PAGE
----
Major Johnston was well known for his plant combinations at Hidcote, having drawn inspiration from the likes of Gertrude Jekyll and William Robinson, and it is indisputable that he applied this gift at Serre. I especially loved how, in one bed, he mixed Larkspur (delphinium) with kangaroo paws (Anigozanthos) from Australia, and Mediterranean Euphorbias. The rich colors – blue, burgundy, and chartreuse -- and textures – spiky, fuzzy, and soft -- blend beautifully in shards of light and patches of shade, revealing his gift not only for combining color and texture but also his gift for knowing what plants are compatible and will grow well together.
What makes Serre magnificent is that Johnston balanced his plant collecting and experimentation with fantastic and durable design. This balance becomes obvious when, after climbing halfway up the garden levels, each turn leading to a new plant combination and ever more significant statuary, stone steps, planters, and pergolas, you arrive at a terrace of garden rooms that are as rich in design detail as in diversity of flora and fauna. The honey-colored villa presides from above, and “Mrs. Johnston”, the female statue at one end of a formal pool edged with green Anduze urns, gazes watchfully, at the Orangery at the other end. It was in this Orangery, amidst tender citrus trees, that fellow plant collectors, some of whom Johnston sponsored, must have revealed their treasures and recounted their adventures, and where Johnston nurtured his most precious plants. The small green bistro table and chairs must have been used as frequently for afternoon tea or perhaps a drop of absinthe on lemon-scented evenings as they were for taking cuttings and sorting seeds.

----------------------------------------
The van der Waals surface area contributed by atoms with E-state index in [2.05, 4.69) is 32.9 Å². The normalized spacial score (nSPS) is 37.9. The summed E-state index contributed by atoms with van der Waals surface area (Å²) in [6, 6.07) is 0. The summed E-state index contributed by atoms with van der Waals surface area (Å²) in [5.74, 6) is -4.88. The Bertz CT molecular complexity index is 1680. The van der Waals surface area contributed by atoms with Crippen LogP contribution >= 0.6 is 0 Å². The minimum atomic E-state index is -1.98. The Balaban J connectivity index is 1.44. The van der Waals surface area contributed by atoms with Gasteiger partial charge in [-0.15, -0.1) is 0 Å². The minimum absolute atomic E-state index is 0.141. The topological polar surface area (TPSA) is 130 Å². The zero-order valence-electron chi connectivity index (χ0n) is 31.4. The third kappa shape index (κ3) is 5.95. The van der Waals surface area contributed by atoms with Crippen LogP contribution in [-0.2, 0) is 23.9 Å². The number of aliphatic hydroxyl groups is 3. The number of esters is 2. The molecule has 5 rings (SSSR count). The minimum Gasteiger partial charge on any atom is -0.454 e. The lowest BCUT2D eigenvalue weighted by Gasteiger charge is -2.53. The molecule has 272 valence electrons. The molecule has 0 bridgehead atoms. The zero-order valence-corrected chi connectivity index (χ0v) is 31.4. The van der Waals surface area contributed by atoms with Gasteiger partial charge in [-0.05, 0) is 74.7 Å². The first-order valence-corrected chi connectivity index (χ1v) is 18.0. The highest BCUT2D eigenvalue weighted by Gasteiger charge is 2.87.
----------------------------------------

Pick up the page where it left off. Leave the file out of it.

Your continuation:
It is on this level that the formal gardens really come into their own and that the views of the surrounding hills begin to become part of Johnston’s composition. You need only to walk along the beige gravel walk a short way, past a circular pool, to reach the terrace where the valley below and the hills beyond are visible through olive trees older than the garden itself, mature cypress trees, and the fronds of imported palms. Gazing from this lush, green paradise at the rocky, arid Mediterranean landscape is like looking from an oasis at the desert beyond. A few moments sitting on the stone wall and contemplating this contrast is the restorative equivalent, I’m sure, of days of quiet meditation.
Of the several other enchanting garden rooms that make up the upper portion of the garden, I especially loved the Moorish terrace. It is a small space adjacent to the west of the villa and features a rectangular pool of water with water jets reminiscent of the lost gardens of Islam, planted with feathery papyrus, and surrounded by clipped hedges. There are views of the lower gardens on one side of the terrace, and tall shade trees preside above it on the other. The terrace is adjacent to a loggia decorated with Moorish tiles and offering shade on hot days. One can well imagine Johnston sitting here on warm Mediterranean evenings, shirt sleeves rolled up and a straw hat laid absent-mindedly to the side, listening to the play of water and chatting with friends. How lovely it must have been to be one of his guests, sipping a glass of wine, nibbling locally grown olives, and contemplating where possible locations for latest shipment of unusual bulbs, and how robust the giant calla lilies are, and daydreaming about where to put a new statue.
Daydreaming, in fact, is what this is all about. Lemon trees, Mediterranean nights, and remote garden walks lined with beautiful flowers and shrubs -- So much happier than icy March sidewalks and delayed openings. My mother was right.